Pregnant? Avoid Everyday Toxins & Chemicals

An Interview with Alexandra Zissu, co-author of The Complete Organic Pregnancy

By Larissa Phillips

No sushi, no hair dye, no extreme sports.

Most expectant moms know by now that pregnancy is a time to watch what they eat, breathe and do. But more and more, researchers are discovering that babies in utero are vulnerable to the everyday chemicals in our lives.

How's this for scary: In a study spearheaded by the Environmental Working Group, researchers at two major laboratories found an average of 200 industrial chemicals and pollutants in umbilical cord blood from 10 U.S. babies born in August and September of 2004.

Before you throw in the towel and just hope for the best, consider taking a look at The Complete Organic Pregnancy, by Alexandra Zissu and Deirdre Dolan. This thoroughly researched book takes a hard look at what it means to be pregnant in our modern world and offers advice for creating the safest pregnancy possible. Surprisingly upbeat and encouraging, the authors (who are also moms) calmly offer useful tips and enough scientific facts to convince even the most skeptical of husbands. We recently discussed how to have a safer pregnancy with co-author Alexandra Zissu.

Your book, The Complete Organic Pregnancy, presents some pretty alarming information about the toxins in our lives. It sounds like there is more to it than just eating organic foods.

Chemicals are under the kitchen sink, they're hiding in the mattress you spend a third of your life on, and they're in most of the shampoos and cosmetics you always assumed were safe. Essentially, it's about avoiding toxins, which is pretty easy once you identify them.

Is it really that bad out there? Women have been giving birth for millions of years before the organic movement came along. Why all the concern all of a sudden?

What's been going on for millions of years isn't what concerns us. It's the last fifty years and the 80,000 man-made chemicals that have been introduced in that time that freaks us out. Science has outpaced us, and the problem is that the health effects of only 5 percent of those new chemicals have been tested. Vegetables

So, we may not even know what's out there?

Our moms grew up inhaling DDT and Deirdre and I both (most likely) grew up in houses with lead paint. Having an organic pregnancy is a way of trying to avoid or at least limit exposure to whatever the next DDT or lead paint might turn out to be. It's defensive driving with your body.

The Complete Organic Pregnancy, by Alexandra Zissu and Deirdre Dolan, Collins, 2006; $14.95.What's an example of an everyday substance that we've just discovered is dangerous?

The chemical that makes Teflon nonstick was created in the 1930s, and although it has been suspect for years, it took until this year for the government to admit it's not safe and for companies to start phasing it out. Most people we know - pregnant moms included - are still cooking on it.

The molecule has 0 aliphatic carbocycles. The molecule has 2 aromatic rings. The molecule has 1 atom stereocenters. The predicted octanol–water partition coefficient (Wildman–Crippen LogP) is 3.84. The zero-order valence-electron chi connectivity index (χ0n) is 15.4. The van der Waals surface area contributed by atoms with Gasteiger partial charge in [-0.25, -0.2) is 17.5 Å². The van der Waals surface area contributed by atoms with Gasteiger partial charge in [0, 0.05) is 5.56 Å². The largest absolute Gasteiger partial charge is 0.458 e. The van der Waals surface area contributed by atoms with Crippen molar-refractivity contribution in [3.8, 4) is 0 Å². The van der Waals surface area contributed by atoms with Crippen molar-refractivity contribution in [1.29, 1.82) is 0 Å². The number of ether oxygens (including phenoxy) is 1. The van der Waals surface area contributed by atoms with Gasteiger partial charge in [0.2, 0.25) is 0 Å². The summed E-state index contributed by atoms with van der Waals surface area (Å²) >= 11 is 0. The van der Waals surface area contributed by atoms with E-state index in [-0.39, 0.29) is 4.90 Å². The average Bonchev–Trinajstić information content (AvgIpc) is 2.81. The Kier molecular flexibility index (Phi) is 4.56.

You both have babies of your own. Did you find it challenging to follow your own advice while you were pregnant?

On the contrary, I was pregnant while we were writing the book, and Deirdre was pregnant while we were editing the book. If anything, we wish the book had been finished before either of us got pregnant, as there is advice we stumble on even now that we would have wanted to follow. Being pregnant and having a newborn throughout the process was the best inspiration we could hope for.

For pregnant women who've never been organic before, where do you start?

Start by making the changes that are easiest for you. We always say 10 percent organic is better than zero percent. Don't drive yourself crazy.

Can you give us a few golden nuggets of advice?

We'd suggest eating organic food (paying special attention to meat and dairy), replacing all of your cleaning products with nontoxic versions (to drastically improve indoor air quality), and avoiding plastic, especially vinyl. (Store food in and drink out of glass, use glass baby bottles, and avoid overly plastic-y baby products.)

That sounds manageable. What else?

If you're considering renovating your living space, we'd say don't; it is too risky. Demolition releases all sorts of unknown chemicals that could interfere with your growing baby, as do construction materials like paint, plywood and wall-to-wall carpeting. If you're going to renovate, we have many suggestions on how to do it as safely as possible in the book.

What's the best part about making the switch to organic?

Being pregnant is an incredible journey. But it can also be scary. How are you going to protect this teeny thing from the big bad world and all of the chemicals floating around in it? Switching to organic made us both feel proactive. By actively avoiding the scary stuff in everything from nail polish to strawberries to antibacterial hand gel, we felt we were making good choices for our babies - mothering them - before they even arrived. We also like knowing that our organic choices are less harmful for the Earth our babies are growing up in.

Probably the best part is the peace of mind that comes with knowing that we're doing everything we can to give our babies the best shot at life - and did so even before they were born.


The Complete Organic Pregnancy, by Alexandra Zissu and Deirdre Dolan, Collins, 2006; $14.95.

Larissa Phillips is an award-winning writer, cooking instructor and contributing food editor for Dominion Parenting Media. Click here to subscribe to her monthly Feeding Your Family e-mail newsletter.
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